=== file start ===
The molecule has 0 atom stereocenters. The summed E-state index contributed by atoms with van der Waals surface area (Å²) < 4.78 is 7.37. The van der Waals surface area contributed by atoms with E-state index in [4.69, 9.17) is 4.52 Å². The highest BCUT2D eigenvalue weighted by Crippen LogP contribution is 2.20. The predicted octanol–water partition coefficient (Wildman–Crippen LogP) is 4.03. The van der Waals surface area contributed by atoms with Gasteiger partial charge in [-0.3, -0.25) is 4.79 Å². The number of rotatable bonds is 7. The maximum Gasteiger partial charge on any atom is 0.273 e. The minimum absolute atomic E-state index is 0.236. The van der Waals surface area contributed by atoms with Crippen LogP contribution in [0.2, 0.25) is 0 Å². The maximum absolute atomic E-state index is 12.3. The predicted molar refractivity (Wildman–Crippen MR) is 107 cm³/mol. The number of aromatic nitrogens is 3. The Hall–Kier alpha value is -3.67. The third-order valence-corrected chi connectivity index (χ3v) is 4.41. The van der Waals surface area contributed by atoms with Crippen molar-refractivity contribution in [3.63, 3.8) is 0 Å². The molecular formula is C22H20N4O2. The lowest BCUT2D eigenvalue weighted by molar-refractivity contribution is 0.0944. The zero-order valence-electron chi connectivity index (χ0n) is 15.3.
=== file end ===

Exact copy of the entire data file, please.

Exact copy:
The molecule has 0 atom stereocenters. The summed E-state index contributed by atoms with van der Waals surface area (Å²) < 4.78 is 7.37. The van der Waals surface area contributed by atoms with E-state index in [4.69, 9.17) is 4.52 Å². The highest BCUT2D eigenvalue weighted by Crippen LogP contribution is 2.20. The predicted octanol–water partition coefficient (Wildman–Crippen LogP) is 4.03. The van der Waals surface area contributed by atoms with Gasteiger partial charge in [-0.3, -0.25) is 4.79 Å². The number of rotatable bonds is 7. The maximum Gasteiger partial charge on any atom is 0.273 e. The minimum absolute atomic E-state index is 0.236. The van der Waals surface area contributed by atoms with Crippen LogP contribution in [0.2, 0.25) is 0 Å². The maximum absolute atomic E-state index is 12.3. The predicted molar refractivity (Wildman–Crippen MR) is 107 cm³/mol. The number of aromatic nitrogens is 3. The Hall–Kier alpha value is -3.67. The third-order valence-corrected chi connectivity index (χ3v) is 4.41. The van der Waals surface area contributed by atoms with Crippen molar-refractivity contribution in [3.63, 3.8) is 0 Å². The molecular formula is C22H20N4O2. The lowest BCUT2D eigenvalue weighted by molar-refractivity contribution is 0.0944. The zero-order valence-electron chi connectivity index (χ0n) is 15.3.